The area that is closest in character to the Cotswolds is Rutland - pretty chocolate box stone cottages surrounded by three fantastic towns - Stamford (where Middlemarch was filmed), Oakham and Uppingham. The main difference with the Cotswolds is that the villages are proper places, inhabited by full time residents, not second homes and Airbnb rentals. You can take boat trips on Rutland Water.
The closest major rail station is Peterborough and it’s then 10 minutes back to Stamford on a local train. It’s about 4 hours from Edinburgh. The stately home Burghley lies to the south of Stamford.
The Lake District is rugged and can get overrun with tourists and the roads get clogged with traffic. The last time I went to Grasmere in September, there were so many people that you had to walk in the road as the pavements were full and you couldn’t get into the full cafes and restaurants. I prefer places less busy. It’s a good location if you want long hill walks. It also rains there. A lot! The Ratty Railway is good fun. I prefer Eskdale and the western side, but you need a car for this area. The only rail station is in Kendal. I was there in June and it has suffered badly from business closures since Covid and felt a bit run down.
Jennifer and I are on the same page with Rutland. I'd expand that to lots of adjacent and nearly adjacent Northamptonshire and adjacent Lincolnshire. It is seriously beautiful around here in Northamptonshire and Rutland, as well as rural Cambridgeshire. Whereas the Cotswold villages are built of honey coloured stone, in this other part the predominant building stone is Ironstone (what it says on the tin, contains iron); east of here in the Fens it changes to flint-stone.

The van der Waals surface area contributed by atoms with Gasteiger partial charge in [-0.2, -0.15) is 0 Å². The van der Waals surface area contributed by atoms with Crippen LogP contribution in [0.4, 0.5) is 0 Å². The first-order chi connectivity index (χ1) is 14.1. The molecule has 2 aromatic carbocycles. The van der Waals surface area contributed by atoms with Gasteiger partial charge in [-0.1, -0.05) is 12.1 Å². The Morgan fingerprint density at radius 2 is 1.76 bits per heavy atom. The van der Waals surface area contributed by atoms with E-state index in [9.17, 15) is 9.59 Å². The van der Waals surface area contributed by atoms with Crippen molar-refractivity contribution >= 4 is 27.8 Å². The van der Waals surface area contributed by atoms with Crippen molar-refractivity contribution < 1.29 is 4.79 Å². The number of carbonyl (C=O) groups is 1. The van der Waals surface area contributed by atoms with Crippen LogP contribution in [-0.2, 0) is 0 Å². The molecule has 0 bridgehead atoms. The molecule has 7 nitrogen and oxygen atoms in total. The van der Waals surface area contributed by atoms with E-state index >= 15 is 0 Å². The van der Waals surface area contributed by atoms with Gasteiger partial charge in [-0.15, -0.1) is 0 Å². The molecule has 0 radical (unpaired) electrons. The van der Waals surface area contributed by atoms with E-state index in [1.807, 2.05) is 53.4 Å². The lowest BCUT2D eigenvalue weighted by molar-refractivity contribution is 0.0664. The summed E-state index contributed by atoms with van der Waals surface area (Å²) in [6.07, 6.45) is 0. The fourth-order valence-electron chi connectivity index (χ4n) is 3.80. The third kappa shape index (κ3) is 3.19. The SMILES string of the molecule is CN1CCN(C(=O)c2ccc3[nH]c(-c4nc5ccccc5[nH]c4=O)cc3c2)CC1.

Of course given my background I'd suggest sticking with the Cotswolds, but you've been there.
The Lake District and the Dales are incredible, very busy but incredible. It is also possible to get off the beaten path and see many fewer.
One caution about the Lake District and the Dales, the lanes are often very narrow and I have experienced very very steep. Perfectly manageable with 2 wheel drive like my Civic with its little 1600cc diesel engine with me behind the wheel so most can manage, but well worth knowing what you would be getting into.
National Trust membership is very valuable in the Lake District because almost all the car parks are National Trust with a charge but free to members.
"Does anyone know where I could rent that I would have the best chance of assuring I would be able to get an automatic?"
Anywhere North Americans rent lots of cars - they're the ones who want and need automatics (people from continental Europe, as well as those from the UK and Ireland, drive manuals). That means major airports and train stations (Glasgow, Edinburgh, Liverpool, Manchester, etc).